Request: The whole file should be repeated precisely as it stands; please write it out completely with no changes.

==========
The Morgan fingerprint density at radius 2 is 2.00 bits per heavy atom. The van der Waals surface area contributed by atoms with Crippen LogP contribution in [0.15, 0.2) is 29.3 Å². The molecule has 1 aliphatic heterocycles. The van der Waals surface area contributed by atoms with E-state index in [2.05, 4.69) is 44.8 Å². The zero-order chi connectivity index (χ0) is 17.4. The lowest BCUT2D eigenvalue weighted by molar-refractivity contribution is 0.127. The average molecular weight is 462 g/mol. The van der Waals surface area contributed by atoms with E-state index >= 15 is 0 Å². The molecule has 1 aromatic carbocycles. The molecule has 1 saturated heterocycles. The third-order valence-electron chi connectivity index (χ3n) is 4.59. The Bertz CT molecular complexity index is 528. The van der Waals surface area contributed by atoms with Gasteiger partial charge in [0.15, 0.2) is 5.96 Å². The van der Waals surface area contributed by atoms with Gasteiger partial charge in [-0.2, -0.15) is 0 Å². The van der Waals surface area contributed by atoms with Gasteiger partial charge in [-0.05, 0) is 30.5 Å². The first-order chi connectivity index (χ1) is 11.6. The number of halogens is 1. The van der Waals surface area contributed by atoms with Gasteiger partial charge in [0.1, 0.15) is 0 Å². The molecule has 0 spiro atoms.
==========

The Morgan fingerprint density at radius 2 is 2.00 bits per heavy atom. The van der Waals surface area contributed by atoms with Crippen LogP contribution in [0.15, 0.2) is 29.3 Å². The molecule has 1 aliphatic heterocycles. The van der Waals surface area contributed by atoms with E-state index in [2.05, 4.69) is 44.8 Å². The zero-order chi connectivity index (χ0) is 17.4. The lowest BCUT2D eigenvalue weighted by molar-refractivity contribution is 0.127. The average molecular weight is 462 g/mol. The van der Waals surface area contributed by atoms with E-state index >= 15 is 0 Å². The molecule has 1 aromatic carbocycles. The molecule has 1 saturated heterocycles. The third-order valence-electron chi connectivity index (χ3n) is 4.59. The Bertz CT molecular complexity index is 528. The van der Waals surface area contributed by atoms with Gasteiger partial charge in [0.15, 0.2) is 5.96 Å². The van der Waals surface area contributed by atoms with Gasteiger partial charge in [-0.2, -0.15) is 0 Å². The van der Waals surface area contributed by atoms with Gasteiger partial charge in [-0.05, 0) is 30.5 Å². The first-order chi connectivity index (χ1) is 11.6. The number of halogens is 1. The van der Waals surface area contributed by atoms with Gasteiger partial charge in [0.1, 0.15) is 0 Å². The molecule has 0 spiro atoms.